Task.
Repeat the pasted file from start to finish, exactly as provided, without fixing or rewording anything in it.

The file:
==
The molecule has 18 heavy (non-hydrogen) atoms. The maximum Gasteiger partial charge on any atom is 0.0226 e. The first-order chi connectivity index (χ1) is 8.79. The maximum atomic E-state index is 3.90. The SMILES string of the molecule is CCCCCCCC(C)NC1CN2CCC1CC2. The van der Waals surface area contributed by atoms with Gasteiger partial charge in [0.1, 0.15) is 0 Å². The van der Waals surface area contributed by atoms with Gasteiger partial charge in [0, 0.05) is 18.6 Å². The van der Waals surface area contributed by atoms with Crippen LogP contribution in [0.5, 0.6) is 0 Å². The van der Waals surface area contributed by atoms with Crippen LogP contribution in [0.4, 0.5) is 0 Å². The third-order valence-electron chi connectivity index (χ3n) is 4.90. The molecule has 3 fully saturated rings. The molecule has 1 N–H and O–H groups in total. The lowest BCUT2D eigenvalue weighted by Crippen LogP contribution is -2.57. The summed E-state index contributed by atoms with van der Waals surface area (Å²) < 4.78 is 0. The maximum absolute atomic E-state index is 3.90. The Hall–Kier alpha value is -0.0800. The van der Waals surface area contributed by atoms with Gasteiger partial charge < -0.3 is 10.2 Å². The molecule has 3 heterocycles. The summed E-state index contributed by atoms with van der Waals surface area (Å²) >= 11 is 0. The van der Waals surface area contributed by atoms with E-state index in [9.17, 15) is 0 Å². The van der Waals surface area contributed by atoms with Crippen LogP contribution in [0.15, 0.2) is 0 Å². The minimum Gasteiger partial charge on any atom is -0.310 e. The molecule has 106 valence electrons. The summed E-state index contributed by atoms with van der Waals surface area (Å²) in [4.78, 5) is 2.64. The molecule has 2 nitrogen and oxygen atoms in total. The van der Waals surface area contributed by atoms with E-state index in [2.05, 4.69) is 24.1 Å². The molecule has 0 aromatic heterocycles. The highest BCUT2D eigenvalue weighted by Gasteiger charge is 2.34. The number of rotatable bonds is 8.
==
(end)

The molecule has 18 heavy (non-hydrogen) atoms. The maximum Gasteiger partial charge on any atom is 0.0226 e. The first-order chi connectivity index (χ1) is 8.79. The maximum atomic E-state index is 3.90. The SMILES string of the molecule is CCCCCCCC(C)NC1CN2CCC1CC2. The van der Waals surface area contributed by atoms with Gasteiger partial charge in [0.1, 0.15) is 0 Å². The van der Waals surface area contributed by atoms with Gasteiger partial charge in [0, 0.05) is 18.6 Å². The van der Waals surface area contributed by atoms with Crippen LogP contribution in [0.5, 0.6) is 0 Å². The van der Waals surface area contributed by atoms with Crippen LogP contribution in [0.4, 0.5) is 0 Å². The third-order valence-electron chi connectivity index (χ3n) is 4.90. The molecule has 3 fully saturated rings. The molecule has 1 N–H and O–H groups in total. The lowest BCUT2D eigenvalue weighted by Crippen LogP contribution is -2.57. The summed E-state index contributed by atoms with van der Waals surface area (Å²) < 4.78 is 0. The maximum absolute atomic E-state index is 3.90. The Hall–Kier alpha value is -0.0800. The van der Waals surface area contributed by atoms with Gasteiger partial charge < -0.3 is 10.2 Å². The molecule has 3 heterocycles. The summed E-state index contributed by atoms with van der Waals surface area (Å²) >= 11 is 0. The van der Waals surface area contributed by atoms with E-state index in [9.17, 15) is 0 Å². The van der Waals surface area contributed by atoms with Crippen LogP contribution in [0.15, 0.2) is 0 Å². The minimum Gasteiger partial charge on any atom is -0.310 e. The molecule has 106 valence electrons. The summed E-state index contributed by atoms with van der Waals surface area (Å²) in [4.78, 5) is 2.64. The molecule has 2 nitrogen and oxygen atoms in total. The van der Waals surface area contributed by atoms with E-state index in [2.05, 4.69) is 24.1 Å². The molecule has 0 aromatic heterocycles. The highest BCUT2D eigenvalue weighted by Gasteiger charge is 2.34. The number of rotatable bonds is 8.